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Prince & David Bowie's Deaths Remind Me Of The One Thing Their Music Gave Us All

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This morning, after a modest breakfast and a necessary coffee, I learned that music icon, legend and pioneer, Prince, had died at 57 in his Minneapolis home. The feelings of grief for a man I had never met, but felt inexplicably connected to, mirrored the feelings I endured when I heard that David Bowie had died earlier this year, and the weight of these two collective losses became nothing short of unbearable.

Say what you will about celebrity deaths and how society, as a whole, responds to them. Some are quick to mock the sadness and sympathy and empathy expressed online or otherwise, but when you've been altered, felt touched by, and feel undeniably connected to someone through their music, you cannot help but feel like an old friend has died. For me, that's what Bowie and and now Prince's deaths, feel like: two friends who told me everything was going to be OK (when it wasn't) with intoxicating melodies and simplistic words, deciding to leave this world in search for another. In doing so, they left me and thousands of others behind.

If being a man meant adhering to social stereotypes of "toughness" or "masculinity," then Bowie and Prince were so much more than men. In fact, they were not of this world.
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Bowie and Prince were pivotal to the music community, then and now and arguably will be for countless years to come. The two stage-slaying, androgynous, sexy demigods gave the world a kick in its binary gender-identifying face, reminding us all that there is no one way to be a man, or a person for that matter. They broke boundaries and redefined sexuality and made no apologies for who they were, what they looked like, how they felt, or what they said. They gave us many, many things, but if I had to choose one word to tuck the rest of their teachings into, it'd be this: David Bowie and Prince gave us freedom. To be ourselves. To be more than ourselves. If being a man meant adhering to social stereotypes of "toughness" or "masculinity," then Bowie and Prince were so much more than men. In fact, they were not of this world.

They were both too great for just one name, and sometimes, any name at all. We couldn't confine their iconic uniqueness or creative savvy to one identifiable word, so we used many: Thin White Duke, Ziggy Stardust, The Purple One, and an unpronounceable syllable that forced us all to say, "The Artist Formally Known As." They transcended the music world and dipped their toes in Hollywood, both staring in movies like Purple Rain and Labyrinth. Call it strategic career moves, call it shameless self-promotion; I call it boundless talent, that gave us a number of cult classics that will now be watched out of sincere reverence, and not just shameless joy.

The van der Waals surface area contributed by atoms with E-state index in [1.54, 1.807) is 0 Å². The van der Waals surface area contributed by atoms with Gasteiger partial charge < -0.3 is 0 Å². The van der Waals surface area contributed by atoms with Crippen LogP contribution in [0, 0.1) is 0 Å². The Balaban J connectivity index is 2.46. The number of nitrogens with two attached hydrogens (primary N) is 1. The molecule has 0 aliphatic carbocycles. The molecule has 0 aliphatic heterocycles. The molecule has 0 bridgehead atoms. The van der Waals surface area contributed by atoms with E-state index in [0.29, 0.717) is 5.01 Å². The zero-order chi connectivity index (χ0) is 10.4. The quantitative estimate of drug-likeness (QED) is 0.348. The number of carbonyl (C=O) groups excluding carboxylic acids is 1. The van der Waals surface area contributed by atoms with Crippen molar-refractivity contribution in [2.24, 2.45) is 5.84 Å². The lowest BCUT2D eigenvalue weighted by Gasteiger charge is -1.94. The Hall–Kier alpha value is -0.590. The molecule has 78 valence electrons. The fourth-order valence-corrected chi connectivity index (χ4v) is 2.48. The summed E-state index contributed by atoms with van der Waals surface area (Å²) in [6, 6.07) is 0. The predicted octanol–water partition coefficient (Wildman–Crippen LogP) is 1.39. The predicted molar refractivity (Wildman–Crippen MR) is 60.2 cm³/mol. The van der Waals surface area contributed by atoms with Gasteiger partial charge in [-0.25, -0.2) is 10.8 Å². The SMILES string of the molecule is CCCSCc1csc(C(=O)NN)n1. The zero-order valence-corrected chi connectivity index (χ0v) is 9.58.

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They whispered through the speakers of my childhood home during some horrific, painful moments of domestic violence, and reminded me that it gets better. They gave me an escape, with fine-tuned melodies and perfectly-timed words, on days when the walls seemed dangerously close to caving in.

They were both successful enough for us all to appreciate their genius, long before days like today, when news of their deaths arrived. Although sometimes our culture needs a few years of mourning and loss to appreciate true talent, we all knew — at the height of their respective careers — that we were simply not worthy of their presence. Perhaps that's why their deaths don't feel like actual endings, but more like two beams of magic and light being called home to another world or universe or galaxy, to make music we either weren't prepared for, or didn't deserve. Bowie was nominated for 12 Grammys, winning two — including a Lifetime Achievement Award. Prince was nominated for an incredible 32 Grammys, according to JustJared.com, winning seven. So even though they may not have been long for this world, they are two men who made the most of it.

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But more than that, what Prince and Bowie were both capable of doing seamlessly, was affect their listeners in a way few artists can. They told people who felt different that they weren't alone. They told men that it was OK to be feminine; that it's strong and sexy and empowering. They told women that you don't have to be attracted to just masculine men; boys who wear makeup are hot as hell too. And, for me, they whispered through the speakers of my childhood home during some horrific, painful moments of domestic violence, and reminded me that it gets better. They gave me an escape, with fine-tuned melodies and perfectly-timed words, on days when the walls seemed dangerously close to caving in.

That's why, for me and countless Bowie and Prince fans, we feel like we've lost nothing but close friends in 2016. That's why we're also convinced that they're not gone, they're just sitting in a tin can, under the purple rain, making new music and reminding us that you don't have to conform to this world to be a life-changing part of it.